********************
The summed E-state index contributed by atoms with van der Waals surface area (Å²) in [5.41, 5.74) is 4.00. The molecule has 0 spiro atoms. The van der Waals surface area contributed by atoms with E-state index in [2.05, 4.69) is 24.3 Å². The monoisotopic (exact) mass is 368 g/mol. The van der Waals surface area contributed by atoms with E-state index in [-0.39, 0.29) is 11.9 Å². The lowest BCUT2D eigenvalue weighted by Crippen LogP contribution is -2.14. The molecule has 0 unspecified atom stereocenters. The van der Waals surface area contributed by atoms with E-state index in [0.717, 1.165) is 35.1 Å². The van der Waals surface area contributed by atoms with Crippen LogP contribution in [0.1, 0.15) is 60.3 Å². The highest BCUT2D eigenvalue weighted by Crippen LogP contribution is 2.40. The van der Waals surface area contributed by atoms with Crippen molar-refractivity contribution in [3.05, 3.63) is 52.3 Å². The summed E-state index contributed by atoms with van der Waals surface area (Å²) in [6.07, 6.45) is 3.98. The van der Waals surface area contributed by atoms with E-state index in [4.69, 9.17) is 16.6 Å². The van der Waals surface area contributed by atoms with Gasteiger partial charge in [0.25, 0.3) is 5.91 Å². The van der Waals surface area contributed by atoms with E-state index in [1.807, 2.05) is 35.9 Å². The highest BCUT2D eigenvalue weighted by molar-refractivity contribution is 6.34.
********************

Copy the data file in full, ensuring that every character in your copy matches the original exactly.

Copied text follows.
The summed E-state index contributed by atoms with van der Waals surface area (Å²) in [5.41, 5.74) is 4.00. The molecule has 0 spiro atoms. The van der Waals surface area contributed by atoms with E-state index in [2.05, 4.69) is 24.3 Å². The monoisotopic (exact) mass is 368 g/mol. The van der Waals surface area contributed by atoms with E-state index in [-0.39, 0.29) is 11.9 Å². The lowest BCUT2D eigenvalue weighted by Crippen LogP contribution is -2.14. The molecule has 0 unspecified atom stereocenters. The van der Waals surface area contributed by atoms with E-state index in [0.717, 1.165) is 35.1 Å². The van der Waals surface area contributed by atoms with Crippen LogP contribution in [0.1, 0.15) is 60.3 Å². The highest BCUT2D eigenvalue weighted by Crippen LogP contribution is 2.40. The van der Waals surface area contributed by atoms with Crippen molar-refractivity contribution in [3.05, 3.63) is 52.3 Å². The summed E-state index contributed by atoms with van der Waals surface area (Å²) in [6.07, 6.45) is 3.98. The van der Waals surface area contributed by atoms with E-state index in [4.69, 9.17) is 16.6 Å². The van der Waals surface area contributed by atoms with Gasteiger partial charge in [0.25, 0.3) is 5.91 Å². The van der Waals surface area contributed by atoms with E-state index in [1.807, 2.05) is 35.9 Å². The highest BCUT2D eigenvalue weighted by molar-refractivity contribution is 6.34.